[ Footnote 14 ] The Government apparently views the clause as applying only when regulations falling within the special-review procedure are promulgated without affording the required public notice and opportunity to file objections and to request a public hearing. In such a case alone, the Government asserts, "an equity proceeding or a declaratory judgment action . . . might be entertained on the ground that the statutory procedures had not been followed." Brief, p. 28.
[ Footnote 15 ] See 3 Davis, Administrative Law Treatise, c. 21 (1958); Jaffe, Judicial Control of Administrative Action, c. 10 (1965).
[ Footnote 16 ] While the "every time" issue has been framed by the parties in terms of statutory compulsion, we think that its essentially legal character would not be different had it been framed in terms of statutory authorization for the requirement.
[ Footnote 17 ] Compare similar procedures followed in Frozen Food Express, supra, at 41-42, and Storer, supra, at 193-194. The procedure conformed with that prescribed in 4 of the Administrative Procedure Act, 5 U.S.C. 1003.
[ Footnote 18 ] See S. Rep. No. 1005, 73d Cong., 2d Sess., 2-3 (1934); Borchard, Challenging "Penal" Statutes by Declaratory Action, 52 Yale L. J. 445, 454 (1943).
[ Footnote 19 ] Section 502 (e) (1) (B) declares a drug not complying with this labeling requirement to be "misbranded." Section 301, 21 U.S.C. 331, designates as "prohibited acts" the misbranding of drugs in interstate commerce. Such prohibited acts are subject to injunction, 302, 21 U.S.C. 332, criminal penalties, 303, 21 U.S.C. 333, and seizure, 304 (a), 21 U.S.C. 334 (a).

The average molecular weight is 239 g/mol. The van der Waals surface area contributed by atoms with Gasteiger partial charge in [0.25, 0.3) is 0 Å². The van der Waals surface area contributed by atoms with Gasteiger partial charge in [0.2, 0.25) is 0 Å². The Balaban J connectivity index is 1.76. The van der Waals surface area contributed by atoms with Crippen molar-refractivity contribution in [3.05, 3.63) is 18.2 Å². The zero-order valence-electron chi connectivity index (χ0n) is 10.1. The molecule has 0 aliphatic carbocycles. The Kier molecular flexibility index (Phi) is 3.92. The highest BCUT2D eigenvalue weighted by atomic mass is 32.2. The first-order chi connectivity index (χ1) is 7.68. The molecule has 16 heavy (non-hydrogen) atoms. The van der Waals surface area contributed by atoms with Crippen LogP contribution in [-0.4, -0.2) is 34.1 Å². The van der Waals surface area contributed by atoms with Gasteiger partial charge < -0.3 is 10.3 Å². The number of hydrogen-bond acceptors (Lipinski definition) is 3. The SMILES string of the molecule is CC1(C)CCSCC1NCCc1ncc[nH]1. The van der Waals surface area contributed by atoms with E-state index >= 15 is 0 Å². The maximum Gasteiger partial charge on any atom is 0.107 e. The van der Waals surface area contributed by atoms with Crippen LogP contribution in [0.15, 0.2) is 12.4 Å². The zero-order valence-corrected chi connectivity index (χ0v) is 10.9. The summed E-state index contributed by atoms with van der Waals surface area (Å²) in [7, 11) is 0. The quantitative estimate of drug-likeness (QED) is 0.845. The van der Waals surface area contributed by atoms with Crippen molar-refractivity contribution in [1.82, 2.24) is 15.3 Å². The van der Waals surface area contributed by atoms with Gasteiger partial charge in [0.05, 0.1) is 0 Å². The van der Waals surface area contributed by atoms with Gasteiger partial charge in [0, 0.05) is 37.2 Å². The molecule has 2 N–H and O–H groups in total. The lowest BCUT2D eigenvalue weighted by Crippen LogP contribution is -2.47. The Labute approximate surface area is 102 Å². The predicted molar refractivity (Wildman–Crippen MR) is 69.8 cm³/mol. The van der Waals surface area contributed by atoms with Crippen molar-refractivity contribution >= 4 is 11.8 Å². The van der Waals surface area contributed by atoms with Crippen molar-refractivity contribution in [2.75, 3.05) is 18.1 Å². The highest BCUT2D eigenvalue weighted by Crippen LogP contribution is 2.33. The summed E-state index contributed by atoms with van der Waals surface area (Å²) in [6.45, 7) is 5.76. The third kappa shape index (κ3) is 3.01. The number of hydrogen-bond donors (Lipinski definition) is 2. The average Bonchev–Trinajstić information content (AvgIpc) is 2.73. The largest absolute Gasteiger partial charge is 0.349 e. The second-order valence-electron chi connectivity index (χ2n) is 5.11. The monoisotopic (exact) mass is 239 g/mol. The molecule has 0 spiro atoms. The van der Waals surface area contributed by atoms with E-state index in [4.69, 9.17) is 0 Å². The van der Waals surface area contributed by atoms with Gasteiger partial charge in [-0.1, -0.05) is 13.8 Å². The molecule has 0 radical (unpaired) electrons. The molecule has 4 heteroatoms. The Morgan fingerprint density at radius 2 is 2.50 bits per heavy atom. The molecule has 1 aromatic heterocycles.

[ Footnote 20 ] A totally separate issue raised in the petition for certiorari and argued by the parties in their briefs concerns the dismissal of the complaint as to certain of the plaintiffs on the ground that venue was improper as to them. All the petitioners asserted that venue was proper in Delaware not only because some of them are incorporated there but also under 28 U.S.C. 1391 (e) (4), allowing an [387 U.S. 136, 157] action against a government official in any judicial district in which "the plaintiff resides . . . ." It is contended that 1391 (e) (4) must be read to incorporate the definition of "residence" set out in 28 U.S.C. 1391 (c): "A corporation may be sued in any judicial district in which it is incorporated or licensed to do business or is doing business, and such judicial district shall be regarded as the residence of such corporation for venue purposes." The issue of construction is whether 1391 (c) should be read as defining corporate venue only when the corporation is a defendant, or whether it should either (1) be adopted for corporate residence in all cases when a corporation is a plaintiff, or (2) at least as the definition of "resides" as used in 1391 (e) (4). This question is a difficult one, with far-reaching effects, and we think it is appropriate to dismiss our writ of certiorari as to this question for the following two reasons. First, the Court of Appeals in affirming the District Court on this issue did not explicitly endorse the lower court's ruling but held only: "We find no prejudicial error in the dismissal of the complaint as to these plaintiffs . . . ." 352 F.2d 524, 525. Review of an issue of this importance is best left to a case where it has been fully dealt with by a court of appeals. Second, one of the plaintiffs whose complaint was not dismissed is the Pharmaceutical Manufacturers Association, of which all the corporate petitioners are members, and we think it should be considered that they are adequately protected in this suit by its participation, as well as by the participation of the remaining drug companies whose interests are identical to those of the petitioners whose complaints were dismissed. Cf. Mishkin v. New York, 383 U.S. 502, 512 -514. Moreover, in the further course of this litigation it will be open to the dismissed plaintiffs to seek amicus curiae status. [387 U.S. 136, 158]